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Gene Watson has been singing professionally since the late 1950s & has been a country music (album) recording artist since the late 1960s.
Gene Watson steps into a recording studio and, like a great chef, uses the perfect ingredients to create an aural feast. When Gene Watson takes a step behind the microphone, magic happens.
Gene Watson's contribution to the country music genre is immeasurable and it is here that you have an opportunity to read reviews of Gene Watson's albums, as published in Country Music People.
Country Music People is the United Kingdom's No. 1 Award Winning Country Music Magazine, and was the recipient of the Country Music Association's 2003 Wesley Rose International Achievement Award.
Country Music People was first published in 1970 and protects its integrity fiercely. The magazine has always brought its readers detailed, honest record reviews untainted by advertising considerations, as well as genuine interviews with country stars that are not faked from interview discs sent out by publicists and record labels.
Country Music People have long ago nailed its colours to the mast where Gene Watson is concerned. The magazine has rigorously championed Gene's cause down through the years and have published a number of reviews of his album releases.
All reviews have been reproduced with the kind permission of Country Music People.
This CMP review by Duncan Warwick, which was published in the March 2009 issue of Country Music People, is reproduced here with the kind permission of the publishers.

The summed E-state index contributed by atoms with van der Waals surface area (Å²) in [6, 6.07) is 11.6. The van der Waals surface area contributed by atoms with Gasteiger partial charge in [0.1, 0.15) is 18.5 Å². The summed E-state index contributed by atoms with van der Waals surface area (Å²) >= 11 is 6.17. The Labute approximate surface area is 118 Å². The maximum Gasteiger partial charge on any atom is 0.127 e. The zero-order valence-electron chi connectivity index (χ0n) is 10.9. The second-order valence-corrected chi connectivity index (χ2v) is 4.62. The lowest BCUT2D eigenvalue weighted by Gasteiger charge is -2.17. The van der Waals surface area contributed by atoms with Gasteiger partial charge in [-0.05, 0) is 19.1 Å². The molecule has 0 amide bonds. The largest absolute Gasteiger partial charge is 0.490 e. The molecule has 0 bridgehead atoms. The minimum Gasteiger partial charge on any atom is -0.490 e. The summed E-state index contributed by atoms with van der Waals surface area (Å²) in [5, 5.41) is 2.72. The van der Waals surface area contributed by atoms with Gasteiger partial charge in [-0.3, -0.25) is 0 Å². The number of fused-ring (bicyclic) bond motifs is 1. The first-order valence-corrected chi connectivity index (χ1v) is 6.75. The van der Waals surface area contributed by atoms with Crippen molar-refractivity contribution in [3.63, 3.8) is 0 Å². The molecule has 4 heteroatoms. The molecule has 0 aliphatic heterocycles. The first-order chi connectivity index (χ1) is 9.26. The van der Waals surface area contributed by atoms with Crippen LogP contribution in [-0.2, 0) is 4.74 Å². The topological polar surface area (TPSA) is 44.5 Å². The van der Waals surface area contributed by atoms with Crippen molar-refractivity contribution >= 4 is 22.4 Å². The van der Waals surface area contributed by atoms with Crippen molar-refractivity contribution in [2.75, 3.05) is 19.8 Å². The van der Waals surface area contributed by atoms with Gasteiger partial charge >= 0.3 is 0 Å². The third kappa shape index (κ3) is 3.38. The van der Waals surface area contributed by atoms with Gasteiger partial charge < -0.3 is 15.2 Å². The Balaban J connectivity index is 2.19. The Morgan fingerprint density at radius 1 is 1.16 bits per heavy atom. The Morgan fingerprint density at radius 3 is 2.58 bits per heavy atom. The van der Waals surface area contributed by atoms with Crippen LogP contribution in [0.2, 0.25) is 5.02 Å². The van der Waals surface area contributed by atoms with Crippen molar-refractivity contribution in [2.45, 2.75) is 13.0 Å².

Album Review by Duncan Warwick
CD of the Month
(***** out of 5)
'Gene Watson has always been nothing less than excellent, and always country. The hits began in 1975 and Hux Records have been issuing digitally re-mastered two-on-one CDs in chronological order over the last few years. This one is number three (and therefore Watson's fifth and sixth albums - originally released in 1978 and 1979 respectively).
With a 40+ year career Gene Watson has long been a big favourite of all at CMP, but sometimes it takes a re-issue like this to remind us just how great he really is, and how influential these early Watson albums have been on artists of the next generation like George Strait and Alan Jackson.
Sounding timeless, the only thing that hints these weren't recorded last year are the sometimes cheesy Nashville Edition backing vocals on some of the tracks. Many of these recordings have become classics, most notably, 'Farewell Party' and 'Should I Come Home (Or Should I Go Crazy)', which are permanently etched into the consciousness of any country fan (even relatively new ones) and have literally never sounded better.
The other tracks here which were hit singles are 'One Sided Conversation', 'Pick The Wildwood Flower', 'Nothing Sure Looked Good On You', and the celebration of infatuation (or real love?) of 'Bedroom Ballad'. But the tracks that never managed a single release are in the same league, most notably the B. Fischer and Sonny Throckmorton penned 'I Don't Know How To Tell Her (She Don't Love Me Anymore)', with a terrific fiddle arrangement and impeccable heartfelt delivery from Watson, which is surely ripe for a George Strait cover. But then, 'Bedroom Ballad', 'The Heart Of A Clown', 'I Wonder How It Is In Colorado' and 'For The Memories' shouldn't be overlooked either.
Like the Charlie Louvin double header released by Hux at the same time, the booklet has some excellent notes written by CMP's Jon Philibert, and a great picture of a bequiffed Watson circa the period. What hits home most of all is that when these originally came out, in the foolishness of youth I was buying David Bowie records when I could have been buying these, but it just goes to make this release even more welcome as a catch-up (or even a replacement for some old vinyl).
Gene Watson is without doubt one of the finest interpreters of a country song (George Jones famously cited him as his 'favourite ballad singer'), and if you didn't already know that - here's the proof. Now if Hux would do the same for the Cal Smith and Moe Bandy catalogues I would be one happy bunny'.
Country Music People